PORTLAND, Ore. — To meet the growing demand for displays using metal-oxide thin-film transistors (TFTs), Applied Materials, of Santa Clara, Calif. -- the world's biggest semiconductor equipment maker -- just announced new models of its plasma enhanced chemical vapor deposition (PECVD) and physical vapor deposition (PVD) systems that are especially geared for producing ultra-high-resolution metal-oxide TFT displays.
The ultra-high-res display industry, from 4K and 8K televisions to notebooks, tablets, and smartphones -- is quickly switching to metal-oxide TFTs, as demonstrated earlier this year at the Consumer Electronics Show, where Sony and Panasonic both exhibited 56-inch 4K organic light emitting diode (OLED) TVs using metal oxide backplanes. Since then, LG has begun shipping 55-inch OLED TVs using metal oxide backplanes. And by 2014, all major display makers -- LCD and LED -- will have begun the switch over to metal oxide TFTs.
Up until a few years ago, almost all liquid crystal displays (LCDs) used transistors made with amorphous silicon. However, as displays evolved to higher densities, LCD manufacturers have had to switch to higher-mobility polysilicon transistors in order to scale to smaller dimensions at low power levels. For instance, the retina display on Apple's iPhone was fabricated with low-temperature polysilicon (LTPS), and many in the smartphone industry have followed suit, including Samsung for its OLED displays.
The LTPS process, however, is relatively expensive, requiring up to nine mask steps, compared with four or five for amorphous silicon, is difficult to scale down further, and consumes more power than metal-oxide transistors, according to Applied Materials' director and chief marketing officer for its display business, Max McDaniel. All this is prompting the the next-generation of high-resolution display makers to move to metal oxide TFTs.
"For high-resolution tablets and notebooks a lot of companies want to use metal-oxide, and especially for mobile devices where battery life is important," said McDaniel in an interview with EE Times. "Metal oxide has been talked about for several years, and there has been some sparse adoption of it for the last year, but now we are on the verge of mass adoption of metal oxide displays for tablets, notebooks, and smartphones in 2014 and beyond."
Metal oxide thin-film transistors (TFTs) are required for ultra-high-resolution displays, using indium-gallium-zinc-oxide (IGZO, yellow) as the channel between source and drain (S/D, gray) deposited below a gate insulator (GI, blue) and all covered with a passivization layer (Pass'n, green), which is protected from the channel with an etch-stop layer (ESL, red).
(Source: Applied Materials)
Running displays with metal oxide transistors allows higher-resolution tablets, notebooks, and smartphones that consume less power, require smaller batteries, and fit in a lighter form factor, according to McDaniel, who claims the most popular type of metal-oxide material for next-generation displays is indium-gallium-zinc-oxide (IGZO).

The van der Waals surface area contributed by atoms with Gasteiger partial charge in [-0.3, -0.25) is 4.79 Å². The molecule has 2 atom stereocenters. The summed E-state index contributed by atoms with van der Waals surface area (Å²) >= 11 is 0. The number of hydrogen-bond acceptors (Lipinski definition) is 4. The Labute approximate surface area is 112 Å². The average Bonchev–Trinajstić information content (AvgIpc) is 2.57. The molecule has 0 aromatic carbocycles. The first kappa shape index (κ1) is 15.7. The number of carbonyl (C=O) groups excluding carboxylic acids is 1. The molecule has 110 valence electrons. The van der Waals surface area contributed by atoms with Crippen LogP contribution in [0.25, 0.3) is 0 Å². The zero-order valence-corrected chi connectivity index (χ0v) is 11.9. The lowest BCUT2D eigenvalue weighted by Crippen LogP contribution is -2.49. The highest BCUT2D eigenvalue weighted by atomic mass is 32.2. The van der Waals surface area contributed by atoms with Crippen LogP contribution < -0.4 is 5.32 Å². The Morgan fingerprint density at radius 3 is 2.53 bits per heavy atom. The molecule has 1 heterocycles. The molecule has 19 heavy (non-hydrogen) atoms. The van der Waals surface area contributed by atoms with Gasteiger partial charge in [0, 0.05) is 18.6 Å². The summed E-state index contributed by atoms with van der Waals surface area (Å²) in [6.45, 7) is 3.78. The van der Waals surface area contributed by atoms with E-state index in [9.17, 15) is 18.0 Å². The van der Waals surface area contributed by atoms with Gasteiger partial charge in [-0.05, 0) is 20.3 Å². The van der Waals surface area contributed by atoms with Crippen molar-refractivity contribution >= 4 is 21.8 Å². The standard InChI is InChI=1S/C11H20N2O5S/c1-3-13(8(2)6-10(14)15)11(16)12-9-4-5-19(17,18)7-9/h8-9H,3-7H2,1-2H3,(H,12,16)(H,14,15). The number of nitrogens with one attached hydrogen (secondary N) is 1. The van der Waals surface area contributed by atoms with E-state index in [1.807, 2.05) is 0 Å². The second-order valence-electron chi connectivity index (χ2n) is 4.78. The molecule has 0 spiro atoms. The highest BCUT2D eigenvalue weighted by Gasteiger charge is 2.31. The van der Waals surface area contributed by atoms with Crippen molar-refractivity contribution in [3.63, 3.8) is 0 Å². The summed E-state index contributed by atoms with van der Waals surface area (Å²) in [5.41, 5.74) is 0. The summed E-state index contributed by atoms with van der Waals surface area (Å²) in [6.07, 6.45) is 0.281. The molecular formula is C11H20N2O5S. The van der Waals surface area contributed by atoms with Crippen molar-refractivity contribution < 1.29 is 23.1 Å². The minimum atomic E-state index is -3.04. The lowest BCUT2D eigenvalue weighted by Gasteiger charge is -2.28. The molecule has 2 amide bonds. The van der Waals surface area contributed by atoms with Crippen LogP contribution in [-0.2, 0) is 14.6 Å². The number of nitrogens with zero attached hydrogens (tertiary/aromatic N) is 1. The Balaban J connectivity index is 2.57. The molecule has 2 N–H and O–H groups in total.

"Displays using IGZO metal oxide transistors are already in pilot production at many manufacturers. And over the next two years -- sooner rather than later -- you are going to see more and more metal oxide TFT displays in the end market."
Applied Materials should know, since virtually every display maker uses its equipment for at least some steps in the display manufacturing process -- notably for the PECVD steps, with the Applied Materials' PVD (also called sputtering) equipment used by fewer manufacturers with some opting for PVD deposition from Ulvac Technologies Inc.
Applied Materials' latest PVD and PECVD systems aim to enhance its competitive position as supplier to makers of ultra-high-definition (UHD) LCD and OLED displays using metal-oxide TFTs.
Applied Materials' plasma enhanced chemical vapor deposition (PECVD) system, the AKT 55KS, handles generation 8.5 glass sizes for displays up to
2.2 x 2.5 meters.
(Source: Applied Materials)
"Our PECVD product is the AKT 55KS, which handles generation 8.5 glass sizes, which are 2.2 x 2.5 meters or 55,000 square centimeters, hence the 55 in its name. The AKT 55KS excels at being defect-free and at keeping hydrogen, which is poison to metal-oxides, out of the CVD."
Applied Materials is also introducing new models of its PVD systems specifically tailored to manufacturing displays using metal-oxide TFTs.
"Our SKT PiVot 25K and 55K product lines, where DT stands for dual-track, is a compact platform that lets the customer run metal-oxides in a single chamber. We are also offering two versions -- the 25K for generation six glass sizes and a 55K for generation 8.5 glass sizes."
The key differentiator for Applied Materials PVD systems, according to McDaniel, is its use of tubular cathodes of donor material, which rotate during deposition for more even consumption and which allow the reactive gas to be introduced between them, rather than around the edges, resulting in more even deposition.
Applied Materials' SKT PiVot 25K and 55K product lines handle generation six and generation 8.5 display sizes, respectively.
(Source: Applied Materials)
"What our tubular cathodes do is rotate during deposition so that they are evenly consumed, rather than having sections that are consumed more than others," says McDaniel. "You also don't have dead spaces like you do with the planar targets that our competitors use, and you don't have re-deposition onto the target which can generate particles that fall off onto the substrate."
The rotary targets are self-cleaning and provide directional plasma control for fewer defects and better uniformity, compared with planar targets, according to Applied Materials.